Hospital suspect also threatened museums
CEO details hospital threats, procedures
The Covington County man whose threats put Andalusia Health on lockdown Friday night also caused disruptions at the Air Force Armament Museum and its grounds on Eglin Air Force Base, the National Naval Aviation Museum in Pensacola and the U.S. Army Aviation Museum at Fort Rucker.
Local authorities said Andrew Vidich walked into the emergency department Friday night and made threats about explosives. The hospital was on lockdown for four hours as an investigation unfolded, and Vidich eventually was charged with making terrorist threats
Andalusia Health CEO John Yanes said, “On Friday evening, we responded quickly to threatening comments made at the hospital by a patient that was being treated in the emergency department. Given the disturbance the patient was making, the Andalusia Health team followed the appropriate protocols and engaged the authorities to investigate and manage the matter.
“In consulting with local authorities after they spoke with the patient and assessed the situation, in the best interest of our patients and hospital staff, the decision was made to initiate the emergency operations plan (EOP) and determined to evacuate the emergency department,” Yanes said. “At that point, all emergency services were transferred to a designated treatment area consistent with the emergency operations plan.”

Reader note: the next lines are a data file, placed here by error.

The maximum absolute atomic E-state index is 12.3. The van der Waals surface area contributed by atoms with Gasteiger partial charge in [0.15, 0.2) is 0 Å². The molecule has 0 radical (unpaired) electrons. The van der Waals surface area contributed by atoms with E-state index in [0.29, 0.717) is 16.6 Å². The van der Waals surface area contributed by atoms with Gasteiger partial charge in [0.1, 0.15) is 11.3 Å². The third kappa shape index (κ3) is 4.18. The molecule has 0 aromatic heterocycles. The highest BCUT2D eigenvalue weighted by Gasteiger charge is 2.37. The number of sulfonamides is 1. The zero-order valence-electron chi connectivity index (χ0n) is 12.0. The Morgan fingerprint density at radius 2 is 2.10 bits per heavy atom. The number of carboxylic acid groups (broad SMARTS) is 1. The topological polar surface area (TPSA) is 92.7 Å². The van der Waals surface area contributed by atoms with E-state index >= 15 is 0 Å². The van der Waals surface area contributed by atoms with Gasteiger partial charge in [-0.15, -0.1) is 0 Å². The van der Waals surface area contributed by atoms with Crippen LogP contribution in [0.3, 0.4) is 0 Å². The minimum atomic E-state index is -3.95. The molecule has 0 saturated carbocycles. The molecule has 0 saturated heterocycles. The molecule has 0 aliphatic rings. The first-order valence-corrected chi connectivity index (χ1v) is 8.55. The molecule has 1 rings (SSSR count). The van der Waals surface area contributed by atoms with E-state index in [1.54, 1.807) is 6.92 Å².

The Andalusia Police Department contacted the Dothan bomb squad to completely assess the potential threat.
“After thoroughly following protocol, the authorities determined that the threat was without merit and there was no danger to patients or hospital staff,” Yanes said. “Once the all clear was given, emergency services were returned to the emergency department and we resumed normal operations. “Throughout the process, the Andalusia Team worked closely with local authorities and we are very thankful for the support and guidance we received from the Andalusia Police Department, the Fire Department and the bomb squad from Dothan,” Yanes said.
During the course of the investigation, Vidich, who is 21, also told authorities he had places bombs in unspecified military museums. Beginning at approximately 10 p.m., Eglin’s 96th Security Forces Squadron combed the Armament Museum, its restoration facility, and the static aircraft displays on the museum grounds, the Northwest Florida Daily News reported. The squadron also conducted a three-hour search with bomb-sniffing dogs, but found no evidence of explosives.
On Monday afternoon, Vidich had not been charged with any crimes related to his military museum threats.